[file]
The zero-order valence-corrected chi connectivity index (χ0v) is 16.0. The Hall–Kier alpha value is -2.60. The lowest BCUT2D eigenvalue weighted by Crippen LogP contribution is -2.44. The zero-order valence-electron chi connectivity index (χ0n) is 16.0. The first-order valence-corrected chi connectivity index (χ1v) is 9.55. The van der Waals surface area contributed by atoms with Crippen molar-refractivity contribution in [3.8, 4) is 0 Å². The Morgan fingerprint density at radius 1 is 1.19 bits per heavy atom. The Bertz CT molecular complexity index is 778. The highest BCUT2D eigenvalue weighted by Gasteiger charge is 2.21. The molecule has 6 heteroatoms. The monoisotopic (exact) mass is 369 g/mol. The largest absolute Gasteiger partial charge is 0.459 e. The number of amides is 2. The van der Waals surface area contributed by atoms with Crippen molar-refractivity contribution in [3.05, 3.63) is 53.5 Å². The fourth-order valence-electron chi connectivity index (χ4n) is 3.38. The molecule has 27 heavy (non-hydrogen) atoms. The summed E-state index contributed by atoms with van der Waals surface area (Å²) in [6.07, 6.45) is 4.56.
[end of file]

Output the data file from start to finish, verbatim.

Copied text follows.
The zero-order valence-corrected chi connectivity index (χ0v) is 16.0. The Hall–Kier alpha value is -2.60. The lowest BCUT2D eigenvalue weighted by Crippen LogP contribution is -2.44. The zero-order valence-electron chi connectivity index (χ0n) is 16.0. The first-order valence-corrected chi connectivity index (χ1v) is 9.55. The van der Waals surface area contributed by atoms with Crippen molar-refractivity contribution in [3.8, 4) is 0 Å². The Morgan fingerprint density at radius 1 is 1.19 bits per heavy atom. The Bertz CT molecular complexity index is 778. The highest BCUT2D eigenvalue weighted by Gasteiger charge is 2.21. The molecule has 6 heteroatoms. The monoisotopic (exact) mass is 369 g/mol. The largest absolute Gasteiger partial charge is 0.459 e. The number of amides is 2. The van der Waals surface area contributed by atoms with Crippen molar-refractivity contribution in [3.05, 3.63) is 53.5 Å². The fourth-order valence-electron chi connectivity index (χ4n) is 3.38. The molecule has 27 heavy (non-hydrogen) atoms. The summed E-state index contributed by atoms with van der Waals surface area (Å²) in [6.07, 6.45) is 4.56.